I think I read The Diaper-Free Baby when she was about five months old, because my in-laws were living with us from the time she was four through six months old to help take care of her while I went back to work. I knew they would think I was crazy for trying EC so I waited until the day they left to start. Within a couple of weeks she was doing pretty much all of her pees and about half of her poops on the potty, and when our nanny started work a few weeks later she was stunned to find a seven month-old mostly using the potty. And the nanny was actually from Thailand, but I guess she had been in the States for entirely too long because a study out of Thailand reports that 80% of 50 infants who were followed by some Thai researchers were fully toilet trained by 12 months. That study also found that children who weren’t the first child, and who were taken care of by a well-educated mother, were found to start toilet training late — perhaps exposure to more Western ideas, as well as having enough money to be able to afford diapers, were behind this trend.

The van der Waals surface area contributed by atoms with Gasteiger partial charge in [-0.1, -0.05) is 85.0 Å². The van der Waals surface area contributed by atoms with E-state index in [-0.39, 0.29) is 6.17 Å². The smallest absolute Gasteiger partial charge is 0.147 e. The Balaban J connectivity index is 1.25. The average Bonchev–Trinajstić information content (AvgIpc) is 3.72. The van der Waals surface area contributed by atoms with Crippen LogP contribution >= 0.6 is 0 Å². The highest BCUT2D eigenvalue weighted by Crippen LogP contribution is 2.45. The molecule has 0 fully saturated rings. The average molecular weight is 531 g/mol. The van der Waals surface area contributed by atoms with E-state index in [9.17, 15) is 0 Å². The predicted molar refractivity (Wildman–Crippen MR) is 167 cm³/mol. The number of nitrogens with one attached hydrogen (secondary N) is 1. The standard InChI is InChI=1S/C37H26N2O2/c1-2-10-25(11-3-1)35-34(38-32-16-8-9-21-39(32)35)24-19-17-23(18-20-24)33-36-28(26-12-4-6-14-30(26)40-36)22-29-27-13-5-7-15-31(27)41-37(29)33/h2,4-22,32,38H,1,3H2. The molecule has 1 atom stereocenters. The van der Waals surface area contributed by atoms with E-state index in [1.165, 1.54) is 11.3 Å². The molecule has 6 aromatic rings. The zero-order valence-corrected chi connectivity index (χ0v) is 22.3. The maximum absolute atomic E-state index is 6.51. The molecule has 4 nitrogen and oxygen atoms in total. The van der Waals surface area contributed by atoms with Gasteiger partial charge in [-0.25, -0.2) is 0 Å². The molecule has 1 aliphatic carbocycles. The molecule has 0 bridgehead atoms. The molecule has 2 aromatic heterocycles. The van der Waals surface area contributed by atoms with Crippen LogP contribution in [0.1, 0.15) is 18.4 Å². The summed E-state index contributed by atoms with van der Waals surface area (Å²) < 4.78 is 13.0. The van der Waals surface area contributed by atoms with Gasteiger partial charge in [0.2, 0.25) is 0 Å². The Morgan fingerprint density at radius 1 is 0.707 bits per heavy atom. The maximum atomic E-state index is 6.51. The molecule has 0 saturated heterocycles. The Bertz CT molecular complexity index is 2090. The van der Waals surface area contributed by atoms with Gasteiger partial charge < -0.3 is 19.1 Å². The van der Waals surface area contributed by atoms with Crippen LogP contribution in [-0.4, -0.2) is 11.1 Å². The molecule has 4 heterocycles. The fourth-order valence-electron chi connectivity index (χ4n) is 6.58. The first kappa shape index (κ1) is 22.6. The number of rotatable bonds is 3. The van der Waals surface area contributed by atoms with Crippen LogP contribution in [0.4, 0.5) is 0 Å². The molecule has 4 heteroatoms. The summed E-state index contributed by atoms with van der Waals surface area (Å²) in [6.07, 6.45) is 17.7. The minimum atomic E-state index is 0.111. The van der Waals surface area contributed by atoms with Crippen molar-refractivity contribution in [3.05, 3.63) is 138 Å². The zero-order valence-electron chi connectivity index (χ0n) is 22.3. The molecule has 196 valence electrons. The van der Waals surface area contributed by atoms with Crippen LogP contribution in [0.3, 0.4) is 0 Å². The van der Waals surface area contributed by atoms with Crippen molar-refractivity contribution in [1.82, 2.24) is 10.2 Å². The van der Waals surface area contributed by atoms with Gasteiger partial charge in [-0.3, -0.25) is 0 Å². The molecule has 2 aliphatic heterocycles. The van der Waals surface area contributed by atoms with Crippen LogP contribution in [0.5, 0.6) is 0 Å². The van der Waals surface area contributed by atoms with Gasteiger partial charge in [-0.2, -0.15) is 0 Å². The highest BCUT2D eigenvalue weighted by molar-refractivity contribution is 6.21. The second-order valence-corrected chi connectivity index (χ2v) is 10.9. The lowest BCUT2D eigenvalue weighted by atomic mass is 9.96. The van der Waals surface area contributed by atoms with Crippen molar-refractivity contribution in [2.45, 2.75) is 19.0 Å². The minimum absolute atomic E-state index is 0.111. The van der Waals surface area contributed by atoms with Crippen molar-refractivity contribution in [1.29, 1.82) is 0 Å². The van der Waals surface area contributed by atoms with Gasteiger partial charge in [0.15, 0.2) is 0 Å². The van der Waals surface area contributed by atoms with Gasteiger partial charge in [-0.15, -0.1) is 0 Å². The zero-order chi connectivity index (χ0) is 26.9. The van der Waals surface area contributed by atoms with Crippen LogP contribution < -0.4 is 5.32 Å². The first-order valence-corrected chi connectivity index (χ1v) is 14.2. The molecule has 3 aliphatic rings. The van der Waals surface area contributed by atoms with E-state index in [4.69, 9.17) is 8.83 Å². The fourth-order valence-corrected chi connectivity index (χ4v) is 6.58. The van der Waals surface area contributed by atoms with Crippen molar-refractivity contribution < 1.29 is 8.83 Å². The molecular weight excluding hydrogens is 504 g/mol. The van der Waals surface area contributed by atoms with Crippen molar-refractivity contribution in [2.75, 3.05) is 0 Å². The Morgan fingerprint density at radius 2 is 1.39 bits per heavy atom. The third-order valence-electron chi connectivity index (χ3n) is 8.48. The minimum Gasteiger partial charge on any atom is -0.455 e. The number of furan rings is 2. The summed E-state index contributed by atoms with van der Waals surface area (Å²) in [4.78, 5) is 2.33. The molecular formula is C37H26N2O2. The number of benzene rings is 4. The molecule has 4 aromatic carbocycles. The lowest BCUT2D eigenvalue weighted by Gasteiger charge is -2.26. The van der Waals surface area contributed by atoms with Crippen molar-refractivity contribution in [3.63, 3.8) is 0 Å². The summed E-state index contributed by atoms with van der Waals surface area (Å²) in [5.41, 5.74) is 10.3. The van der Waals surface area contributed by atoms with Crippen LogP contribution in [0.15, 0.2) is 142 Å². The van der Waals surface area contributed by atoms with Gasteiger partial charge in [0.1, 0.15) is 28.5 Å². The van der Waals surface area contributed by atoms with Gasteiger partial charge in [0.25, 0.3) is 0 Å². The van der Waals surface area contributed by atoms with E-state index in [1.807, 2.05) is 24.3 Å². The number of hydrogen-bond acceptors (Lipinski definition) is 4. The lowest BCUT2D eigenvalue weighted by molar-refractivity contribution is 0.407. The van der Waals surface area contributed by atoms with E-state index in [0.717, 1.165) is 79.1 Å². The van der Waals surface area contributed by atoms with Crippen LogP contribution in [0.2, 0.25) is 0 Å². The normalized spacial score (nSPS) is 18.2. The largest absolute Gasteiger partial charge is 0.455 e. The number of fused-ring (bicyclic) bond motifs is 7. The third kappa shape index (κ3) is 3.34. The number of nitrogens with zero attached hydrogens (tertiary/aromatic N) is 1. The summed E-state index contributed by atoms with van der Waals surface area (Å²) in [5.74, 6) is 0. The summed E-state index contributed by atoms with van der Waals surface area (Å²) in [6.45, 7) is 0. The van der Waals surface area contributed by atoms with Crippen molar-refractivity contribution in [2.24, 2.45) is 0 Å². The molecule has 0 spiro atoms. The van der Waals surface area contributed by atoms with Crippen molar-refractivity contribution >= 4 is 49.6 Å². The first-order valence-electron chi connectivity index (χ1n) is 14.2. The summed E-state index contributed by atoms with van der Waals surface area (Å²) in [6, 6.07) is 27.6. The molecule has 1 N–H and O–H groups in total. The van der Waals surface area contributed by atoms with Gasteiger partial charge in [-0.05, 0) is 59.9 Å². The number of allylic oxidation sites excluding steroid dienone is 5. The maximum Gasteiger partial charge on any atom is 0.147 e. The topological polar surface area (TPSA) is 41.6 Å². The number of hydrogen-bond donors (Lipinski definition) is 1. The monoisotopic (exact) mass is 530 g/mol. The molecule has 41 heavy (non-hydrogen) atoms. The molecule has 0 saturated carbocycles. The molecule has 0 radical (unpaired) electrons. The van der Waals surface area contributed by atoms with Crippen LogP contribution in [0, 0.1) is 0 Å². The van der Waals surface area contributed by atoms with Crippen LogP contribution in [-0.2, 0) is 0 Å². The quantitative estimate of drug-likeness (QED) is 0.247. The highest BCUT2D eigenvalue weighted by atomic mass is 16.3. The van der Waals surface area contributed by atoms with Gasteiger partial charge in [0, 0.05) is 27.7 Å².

I read a few books on potty training to prepare for this episode, along with a whole host of empirical research, and I have to say that that’s where the correlation between the two ends — researchers publish the results of empirical studies, but the people who write books on potty training seem not to read that research — or at least, I’ve yet to meet a book that cites any of it. So let’s start going through some of that research and I’ll bring in information from the books as it seems appropriate.
If we missed the window for teaching through EC, which by all accounts has to be done early in the child’s life, then we have two-main choices for how to proceed — we can do a parent-led approach where we establish a date when we will “train” the child, and we train them on that day — we expect results the same day or certainly within the same week. Or we can watch for signs that the child is ready to begin learning how to use the toilet, and allow the child to lead the process.